Could natural methods help kick opioid addiction to the curb?

Alternative medicine may help wean people off opiates, but not all insurances cover the techniques.

BRADENTON, Fla. -- Lisa Henricks takes a lot of pills.

She has no choice because of her constant pain.  

“I get more than four migraines a month, but my insurance only covers four pills for my migraine a month," she said. "That’s not cool. My muscle relaxer for my back, my legs. My morphine. Anti-depressant. Alprazolam."

Henricks was bitten on her finger by a fire ant 16 years ago. It turns out she was allergic, went into shock and nearly died.

She never fully recovered.

“I couldn’t even walk for a long long time, I was crawling around the house,” she said.

Acupuncture, massage therapy, chiropractic care and myofascial treatments are among the alternative natural methods that would help wean her off the pills, she said.

However, none of those treatments are covered by her health insurance.

“I might get better. I just might," she said. "And, I might not have to take pain medicine. And, I might be able to go back to work. But, those are things that are unanswered because I don’t have access to it."

A political issue

Hendricks says she’s not addicted to the pills, but many people are.

Often times, they were led to them because of pain.

Dr. Edward Leonard, a Tampa chiropractor, has seen people lose their lives because of opioid addiction.

“Opioids should be really the last line therapy for maybe post-surgical pain and no more than 7 to 30 days of medication on it,” he said. “There’s no evidence that it’s effective for pain otherwise. It just gets people stoned half the time.”

Politics is why pharmaceuticals are a doctor’s first choice for a cure instead of things that could prevent popping pills, Leonard said.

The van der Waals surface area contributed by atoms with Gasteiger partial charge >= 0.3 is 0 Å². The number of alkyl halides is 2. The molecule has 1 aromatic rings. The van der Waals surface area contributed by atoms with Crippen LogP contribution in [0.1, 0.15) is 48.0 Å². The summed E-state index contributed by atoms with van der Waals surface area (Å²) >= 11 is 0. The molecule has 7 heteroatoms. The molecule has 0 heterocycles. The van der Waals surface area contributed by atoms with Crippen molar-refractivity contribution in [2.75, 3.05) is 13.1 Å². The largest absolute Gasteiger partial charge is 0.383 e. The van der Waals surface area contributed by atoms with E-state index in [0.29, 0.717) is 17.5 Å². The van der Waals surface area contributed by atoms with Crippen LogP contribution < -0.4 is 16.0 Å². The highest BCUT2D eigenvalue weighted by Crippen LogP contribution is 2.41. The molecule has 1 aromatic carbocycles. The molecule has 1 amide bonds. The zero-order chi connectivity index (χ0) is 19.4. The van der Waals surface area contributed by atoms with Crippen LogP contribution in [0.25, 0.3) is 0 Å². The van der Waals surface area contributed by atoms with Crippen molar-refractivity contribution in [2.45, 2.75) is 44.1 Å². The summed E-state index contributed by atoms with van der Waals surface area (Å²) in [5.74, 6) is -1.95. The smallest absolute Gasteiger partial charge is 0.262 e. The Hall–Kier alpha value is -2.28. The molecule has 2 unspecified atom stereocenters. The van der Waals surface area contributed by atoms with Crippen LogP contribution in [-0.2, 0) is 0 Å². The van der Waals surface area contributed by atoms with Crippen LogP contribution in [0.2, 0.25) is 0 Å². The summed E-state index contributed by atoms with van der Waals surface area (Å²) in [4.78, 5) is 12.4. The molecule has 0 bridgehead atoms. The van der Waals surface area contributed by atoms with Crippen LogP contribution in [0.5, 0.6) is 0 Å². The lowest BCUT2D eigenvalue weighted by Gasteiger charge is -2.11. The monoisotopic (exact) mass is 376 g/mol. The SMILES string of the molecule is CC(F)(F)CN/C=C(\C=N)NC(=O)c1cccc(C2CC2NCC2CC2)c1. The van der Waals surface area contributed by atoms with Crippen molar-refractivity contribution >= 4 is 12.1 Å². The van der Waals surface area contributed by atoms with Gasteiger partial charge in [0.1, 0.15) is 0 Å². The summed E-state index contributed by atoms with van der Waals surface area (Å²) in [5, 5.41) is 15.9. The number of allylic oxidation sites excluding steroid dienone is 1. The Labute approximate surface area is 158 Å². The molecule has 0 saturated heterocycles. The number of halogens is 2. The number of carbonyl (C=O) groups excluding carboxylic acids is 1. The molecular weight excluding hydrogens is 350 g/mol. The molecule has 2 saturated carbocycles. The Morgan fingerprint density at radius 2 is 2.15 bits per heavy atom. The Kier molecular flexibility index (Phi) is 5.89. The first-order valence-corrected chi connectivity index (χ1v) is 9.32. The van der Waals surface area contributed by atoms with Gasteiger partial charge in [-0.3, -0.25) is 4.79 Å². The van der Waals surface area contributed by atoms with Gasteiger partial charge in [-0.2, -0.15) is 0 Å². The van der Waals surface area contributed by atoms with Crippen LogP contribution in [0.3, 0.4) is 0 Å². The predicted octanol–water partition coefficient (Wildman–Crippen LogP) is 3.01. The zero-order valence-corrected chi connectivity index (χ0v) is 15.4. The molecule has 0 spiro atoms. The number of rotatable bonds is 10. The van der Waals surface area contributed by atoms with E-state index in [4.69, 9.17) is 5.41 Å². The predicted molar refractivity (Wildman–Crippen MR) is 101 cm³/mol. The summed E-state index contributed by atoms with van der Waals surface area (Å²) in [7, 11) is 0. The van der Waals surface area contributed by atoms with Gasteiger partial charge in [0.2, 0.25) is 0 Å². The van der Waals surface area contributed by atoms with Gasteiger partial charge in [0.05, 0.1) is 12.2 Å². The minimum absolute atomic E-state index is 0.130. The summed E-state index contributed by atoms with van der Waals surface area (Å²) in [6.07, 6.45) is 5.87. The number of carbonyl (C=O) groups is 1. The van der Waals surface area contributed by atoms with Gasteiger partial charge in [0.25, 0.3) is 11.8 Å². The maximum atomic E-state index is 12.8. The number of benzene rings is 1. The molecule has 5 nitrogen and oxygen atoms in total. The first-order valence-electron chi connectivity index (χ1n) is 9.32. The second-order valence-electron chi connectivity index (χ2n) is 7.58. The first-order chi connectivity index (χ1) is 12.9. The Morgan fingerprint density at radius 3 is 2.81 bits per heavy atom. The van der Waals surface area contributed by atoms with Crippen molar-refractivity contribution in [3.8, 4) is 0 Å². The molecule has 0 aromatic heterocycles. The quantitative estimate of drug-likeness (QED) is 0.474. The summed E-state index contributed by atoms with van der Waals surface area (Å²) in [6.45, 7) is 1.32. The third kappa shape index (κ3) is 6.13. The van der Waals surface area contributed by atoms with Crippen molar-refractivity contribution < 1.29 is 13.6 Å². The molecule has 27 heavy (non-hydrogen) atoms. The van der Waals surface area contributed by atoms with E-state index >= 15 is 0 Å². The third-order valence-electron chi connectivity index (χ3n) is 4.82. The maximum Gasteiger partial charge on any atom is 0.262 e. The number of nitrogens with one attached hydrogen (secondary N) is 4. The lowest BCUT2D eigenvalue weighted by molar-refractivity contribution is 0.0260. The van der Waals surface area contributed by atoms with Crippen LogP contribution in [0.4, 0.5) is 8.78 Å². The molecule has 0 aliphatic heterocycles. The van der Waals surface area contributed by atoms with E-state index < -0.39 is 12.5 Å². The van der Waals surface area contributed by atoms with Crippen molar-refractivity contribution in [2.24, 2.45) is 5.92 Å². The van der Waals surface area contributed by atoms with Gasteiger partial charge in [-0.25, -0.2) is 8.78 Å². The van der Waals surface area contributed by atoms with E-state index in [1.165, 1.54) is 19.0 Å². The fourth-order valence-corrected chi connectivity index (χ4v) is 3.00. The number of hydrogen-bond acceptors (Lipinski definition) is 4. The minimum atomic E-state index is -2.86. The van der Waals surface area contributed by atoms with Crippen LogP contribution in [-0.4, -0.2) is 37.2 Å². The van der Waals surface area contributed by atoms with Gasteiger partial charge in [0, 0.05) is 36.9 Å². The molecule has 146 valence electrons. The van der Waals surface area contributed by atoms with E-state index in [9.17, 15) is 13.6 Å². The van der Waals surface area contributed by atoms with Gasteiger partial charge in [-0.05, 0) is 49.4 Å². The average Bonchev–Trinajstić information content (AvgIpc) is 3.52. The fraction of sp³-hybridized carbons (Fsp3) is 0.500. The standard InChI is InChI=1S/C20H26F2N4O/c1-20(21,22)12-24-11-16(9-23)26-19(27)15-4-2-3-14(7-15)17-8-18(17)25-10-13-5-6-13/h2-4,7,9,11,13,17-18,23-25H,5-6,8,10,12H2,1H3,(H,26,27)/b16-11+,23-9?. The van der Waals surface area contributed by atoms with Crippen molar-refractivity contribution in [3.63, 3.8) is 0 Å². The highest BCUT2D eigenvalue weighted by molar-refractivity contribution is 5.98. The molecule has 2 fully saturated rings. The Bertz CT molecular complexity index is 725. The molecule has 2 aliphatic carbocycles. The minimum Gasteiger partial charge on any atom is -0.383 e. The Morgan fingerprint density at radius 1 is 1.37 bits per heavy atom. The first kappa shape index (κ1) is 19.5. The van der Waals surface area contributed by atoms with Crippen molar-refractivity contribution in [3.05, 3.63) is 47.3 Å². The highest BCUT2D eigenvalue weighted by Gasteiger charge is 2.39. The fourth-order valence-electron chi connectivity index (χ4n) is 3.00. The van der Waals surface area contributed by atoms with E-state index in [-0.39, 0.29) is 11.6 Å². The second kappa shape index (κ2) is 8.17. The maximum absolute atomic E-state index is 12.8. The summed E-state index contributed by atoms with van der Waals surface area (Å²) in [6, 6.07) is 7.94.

“It’s gratifying as a practitioner because I really feel like I save their lives because I’ve seen it go the other way in the worst of ways," he said.

One of Leonard's patients, Mauricio Rosas is fortunate. His insurance paid for his chiropractic and acupuncture treatments after he was hit by a car.

“Mind you, I do take some medications," Rosas said. "With the acupuncture, it’s like an all-body massage and I feel very relaxed right now. Earlier when I first came in, I was tense, my body ached. Right now, I feel brand new."

Getting alternative treatments covered

Here's a few tips to getting alternative treatments covered:

  1. Change your insurance policy – look for companies that will cover it.
  2. Make a good case that your treatment is necessary by getting a prescription from a doctor.
  3. Limit your out of pocket expenses by talking to the acupuncturist or chiropractor, see if they are willing to help you.
  4. Be careful, make sure you consult with a reputable doctor for all treatments.
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